A therapy that replaces the faulty gene responsible for cystic fibrosis in patients' lungs has produced encouraging results in a major UK trial.
The study was carried out by the UK Cystic Fibrosis Gene Therapy Consortium, a group of scientists and clinical teams from Imperial College London, the Universities of Oxford and Edinburgh. It involved 116 patients aged 12 and over who received monthly doses of either the therapy or the placebo for one year.
Patients who received therapy showed a significant but modest benefit in lung function compared with those receiving a placebo. The trial is the first to show that repeated doses of gene therapy can have a meaningful effect on the disease, and change the lung function of patients. However, the team say more research is needed to improve the effectiveness before the therapy will be suitable for clinical use.
Cystic fibrosis (CF) is the commonest lethal inherited disease in the UK, affecting around 10,000 people nationally and over 90,000 worldwide. Patients' lungs become filled with thick sticky mucus and they are vulnerable to recurrent chest infections, which eventually destroy the lungs.
The trial, conducted in London and Edinburgh, compared the effects of inhaled gene therapy and a placebo on patients with CF aged 12 and over. Lung function was assessed using a common method of measuring the volume of air a patient can forcibly exhale in one second. Over the course of a year, patients were given 12 treatments at monthly intervals. The results, published in The Lancet Respiratory Medicine, showed that at the end of the trial lung function was 3.7% better in patients who received the 'active' treatment. Participants with the worst lung function at the start of the study experienced a much greater 6.4% gain compared with those in the placebo group.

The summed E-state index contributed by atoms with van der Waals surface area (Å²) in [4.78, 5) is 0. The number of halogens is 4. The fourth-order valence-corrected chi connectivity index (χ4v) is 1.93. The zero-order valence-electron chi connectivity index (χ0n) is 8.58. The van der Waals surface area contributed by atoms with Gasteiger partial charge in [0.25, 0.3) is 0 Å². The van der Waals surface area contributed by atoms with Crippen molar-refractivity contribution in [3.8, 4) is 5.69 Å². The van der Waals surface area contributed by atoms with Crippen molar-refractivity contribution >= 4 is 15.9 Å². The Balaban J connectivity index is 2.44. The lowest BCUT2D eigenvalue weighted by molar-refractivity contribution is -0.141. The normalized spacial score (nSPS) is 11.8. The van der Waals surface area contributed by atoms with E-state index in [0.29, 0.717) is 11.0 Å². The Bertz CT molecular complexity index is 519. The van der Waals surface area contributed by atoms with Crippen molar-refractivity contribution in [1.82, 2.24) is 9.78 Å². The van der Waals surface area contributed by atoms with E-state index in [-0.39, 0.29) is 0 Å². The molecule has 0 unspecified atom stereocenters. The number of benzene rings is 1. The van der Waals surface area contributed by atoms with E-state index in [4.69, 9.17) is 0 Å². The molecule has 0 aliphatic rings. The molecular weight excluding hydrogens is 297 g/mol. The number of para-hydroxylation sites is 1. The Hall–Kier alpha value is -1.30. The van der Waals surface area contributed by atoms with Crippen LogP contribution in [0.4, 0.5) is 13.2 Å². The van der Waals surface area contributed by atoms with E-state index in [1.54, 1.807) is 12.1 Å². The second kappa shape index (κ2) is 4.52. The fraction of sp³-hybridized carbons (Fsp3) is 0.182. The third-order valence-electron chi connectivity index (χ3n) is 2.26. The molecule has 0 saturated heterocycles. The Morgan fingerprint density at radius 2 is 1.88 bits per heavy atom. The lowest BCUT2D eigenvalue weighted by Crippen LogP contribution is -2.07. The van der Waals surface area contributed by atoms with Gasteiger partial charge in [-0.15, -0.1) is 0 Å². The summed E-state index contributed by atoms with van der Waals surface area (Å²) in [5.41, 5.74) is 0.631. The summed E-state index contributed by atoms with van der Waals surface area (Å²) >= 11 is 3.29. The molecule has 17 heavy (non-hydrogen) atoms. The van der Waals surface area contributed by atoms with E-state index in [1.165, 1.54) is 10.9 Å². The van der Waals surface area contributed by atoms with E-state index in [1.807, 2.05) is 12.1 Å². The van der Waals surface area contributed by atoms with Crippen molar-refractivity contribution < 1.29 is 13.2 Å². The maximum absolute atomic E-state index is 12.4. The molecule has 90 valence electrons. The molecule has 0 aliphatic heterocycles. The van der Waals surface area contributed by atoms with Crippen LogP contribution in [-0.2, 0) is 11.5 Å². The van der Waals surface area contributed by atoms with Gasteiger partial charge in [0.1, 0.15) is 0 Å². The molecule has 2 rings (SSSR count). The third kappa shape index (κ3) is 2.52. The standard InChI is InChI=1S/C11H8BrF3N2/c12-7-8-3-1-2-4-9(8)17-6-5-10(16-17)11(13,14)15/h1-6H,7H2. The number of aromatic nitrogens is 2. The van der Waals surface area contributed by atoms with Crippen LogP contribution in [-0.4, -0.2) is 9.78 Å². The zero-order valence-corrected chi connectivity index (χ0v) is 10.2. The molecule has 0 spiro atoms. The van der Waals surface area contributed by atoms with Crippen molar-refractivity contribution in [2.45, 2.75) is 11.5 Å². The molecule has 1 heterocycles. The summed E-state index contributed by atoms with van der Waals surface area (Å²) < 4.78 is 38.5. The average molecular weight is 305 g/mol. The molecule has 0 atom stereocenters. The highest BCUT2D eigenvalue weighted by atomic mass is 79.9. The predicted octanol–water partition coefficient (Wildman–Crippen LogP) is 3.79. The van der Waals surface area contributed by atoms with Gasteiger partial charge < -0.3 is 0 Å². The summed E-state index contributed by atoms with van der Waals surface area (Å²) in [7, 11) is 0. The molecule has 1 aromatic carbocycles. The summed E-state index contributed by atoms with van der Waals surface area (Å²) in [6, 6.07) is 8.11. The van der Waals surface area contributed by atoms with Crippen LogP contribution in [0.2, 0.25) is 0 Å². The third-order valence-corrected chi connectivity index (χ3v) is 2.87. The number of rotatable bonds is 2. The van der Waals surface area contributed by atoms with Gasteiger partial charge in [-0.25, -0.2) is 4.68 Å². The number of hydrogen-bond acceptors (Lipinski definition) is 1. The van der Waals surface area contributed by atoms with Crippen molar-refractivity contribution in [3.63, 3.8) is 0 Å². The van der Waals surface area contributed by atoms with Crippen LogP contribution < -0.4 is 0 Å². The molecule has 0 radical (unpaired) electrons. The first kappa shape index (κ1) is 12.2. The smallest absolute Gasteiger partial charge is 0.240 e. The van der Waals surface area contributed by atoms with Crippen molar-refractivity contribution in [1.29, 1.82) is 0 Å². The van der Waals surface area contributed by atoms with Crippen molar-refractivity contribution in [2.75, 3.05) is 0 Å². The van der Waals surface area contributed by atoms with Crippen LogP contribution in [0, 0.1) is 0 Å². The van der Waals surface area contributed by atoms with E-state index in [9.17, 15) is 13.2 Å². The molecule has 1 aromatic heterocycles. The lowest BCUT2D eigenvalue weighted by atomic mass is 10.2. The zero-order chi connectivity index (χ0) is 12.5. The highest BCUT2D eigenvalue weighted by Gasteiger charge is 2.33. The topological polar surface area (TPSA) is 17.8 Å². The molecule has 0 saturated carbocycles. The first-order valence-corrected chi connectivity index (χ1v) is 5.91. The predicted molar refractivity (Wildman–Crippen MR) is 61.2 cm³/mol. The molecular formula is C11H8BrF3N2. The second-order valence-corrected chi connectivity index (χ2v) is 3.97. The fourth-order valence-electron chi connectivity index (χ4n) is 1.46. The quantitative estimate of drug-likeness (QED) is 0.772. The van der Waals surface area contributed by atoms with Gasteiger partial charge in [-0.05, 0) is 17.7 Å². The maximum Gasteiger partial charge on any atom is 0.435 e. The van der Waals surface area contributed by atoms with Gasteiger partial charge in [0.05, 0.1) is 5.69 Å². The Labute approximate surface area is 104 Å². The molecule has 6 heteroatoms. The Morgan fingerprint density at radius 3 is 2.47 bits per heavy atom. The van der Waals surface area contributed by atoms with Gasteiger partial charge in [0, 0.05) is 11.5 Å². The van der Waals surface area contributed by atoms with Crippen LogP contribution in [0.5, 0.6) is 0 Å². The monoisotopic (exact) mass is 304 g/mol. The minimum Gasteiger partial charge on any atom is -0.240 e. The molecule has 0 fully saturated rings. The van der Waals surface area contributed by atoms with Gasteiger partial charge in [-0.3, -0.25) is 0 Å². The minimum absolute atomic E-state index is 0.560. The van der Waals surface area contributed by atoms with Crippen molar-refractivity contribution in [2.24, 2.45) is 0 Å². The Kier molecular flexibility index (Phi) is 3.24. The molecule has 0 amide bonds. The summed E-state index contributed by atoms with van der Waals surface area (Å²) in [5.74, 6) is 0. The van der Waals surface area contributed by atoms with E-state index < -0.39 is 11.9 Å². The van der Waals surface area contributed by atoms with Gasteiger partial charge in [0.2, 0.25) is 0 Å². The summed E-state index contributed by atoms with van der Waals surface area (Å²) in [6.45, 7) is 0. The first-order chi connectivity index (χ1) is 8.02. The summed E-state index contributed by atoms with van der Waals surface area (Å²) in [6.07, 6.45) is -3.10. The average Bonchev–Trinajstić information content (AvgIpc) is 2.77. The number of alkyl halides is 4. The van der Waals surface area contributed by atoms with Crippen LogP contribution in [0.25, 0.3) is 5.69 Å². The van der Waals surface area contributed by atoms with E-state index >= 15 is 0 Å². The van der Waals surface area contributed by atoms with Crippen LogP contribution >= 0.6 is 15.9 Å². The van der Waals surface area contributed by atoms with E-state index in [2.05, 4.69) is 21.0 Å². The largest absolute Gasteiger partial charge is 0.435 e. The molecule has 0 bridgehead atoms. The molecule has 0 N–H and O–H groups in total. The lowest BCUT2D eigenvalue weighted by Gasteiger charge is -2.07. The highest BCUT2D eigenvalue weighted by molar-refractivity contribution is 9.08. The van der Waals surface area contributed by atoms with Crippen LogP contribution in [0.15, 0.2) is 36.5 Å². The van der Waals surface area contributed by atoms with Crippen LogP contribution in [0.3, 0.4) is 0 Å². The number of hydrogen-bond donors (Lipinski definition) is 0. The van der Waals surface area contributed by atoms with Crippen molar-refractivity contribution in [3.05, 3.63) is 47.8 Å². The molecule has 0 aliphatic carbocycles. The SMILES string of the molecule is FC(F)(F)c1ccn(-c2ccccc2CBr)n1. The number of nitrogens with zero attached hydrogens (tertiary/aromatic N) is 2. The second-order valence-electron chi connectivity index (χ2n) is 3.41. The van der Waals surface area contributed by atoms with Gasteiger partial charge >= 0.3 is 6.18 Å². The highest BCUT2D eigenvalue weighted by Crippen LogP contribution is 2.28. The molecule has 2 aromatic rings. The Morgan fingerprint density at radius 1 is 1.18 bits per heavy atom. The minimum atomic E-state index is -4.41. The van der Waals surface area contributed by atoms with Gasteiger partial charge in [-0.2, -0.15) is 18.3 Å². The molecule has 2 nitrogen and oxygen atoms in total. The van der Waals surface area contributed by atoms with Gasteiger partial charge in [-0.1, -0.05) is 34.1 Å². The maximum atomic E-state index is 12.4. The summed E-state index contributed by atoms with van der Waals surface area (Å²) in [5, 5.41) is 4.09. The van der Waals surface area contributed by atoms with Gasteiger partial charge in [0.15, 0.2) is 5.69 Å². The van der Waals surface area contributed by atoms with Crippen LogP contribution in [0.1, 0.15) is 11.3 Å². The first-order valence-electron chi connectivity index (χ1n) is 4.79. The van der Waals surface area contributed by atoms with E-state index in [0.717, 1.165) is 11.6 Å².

Professor Deborah Gill of Oxford University's Radcliffe Department of Medicine said: 'This clinical trial is the first time that gene therapy has been shown to have a significant benefit in lung function. We have spent several years working to improve the gene therapy – specifically the plasmid molecule carrying the gene – to make sure the beneficial effects could last a long time, rather than only the few days that had been observed in earlier trials.
'Whist these results are promising, the gene therapy is not ready to give to patients tomorrow. While on average patient lung function improved measurably, some patients did not notice any benefit from the treatments, so we need a follow-on study. We only delivered 5ml – about a teaspoon – of the gene therapy sprayed into the lungs once a month. In follow on trials we would like to deliver more gene therapy at more frequent intervals to see greater effects.'
The cause of CF, mutations in a gene located on chromosome 7, was identified in 1989, opening the door to introducing a normal copy of this gene using gene therapy. In the latest trial, patients were treated by inhaling molecules of DNA wrapped in fat globules (liposomes) that deliver the gene into the cells in the lung lining.
Ed Owen, Chief Executive of the Cystic Fibrosis Trust, said: 'The results of this pioneering clinical trial are promising and suggest that it is possible to slow the decline of lung function in cystic fibrosis patients. Further clinical research is now needed to confirm the safety and efficacy of gene therapy.
'The Gene Therapy Consortium has been supported by the cystic fibrosis community for over 12 years and the Cystic Fibrosis Trust is proud to have funded the initial programmes that led to the largest worldwide gene therapy trial.'
The current trial is funded by a partnership between the National Institute for Health Research (NIHR) and the Medical Research Council (MRC). The consortium is developing a second therapy that uses a virus to deliver the DNA into cells. They are aiming to begin the first clinical trial of this treatment in 2016.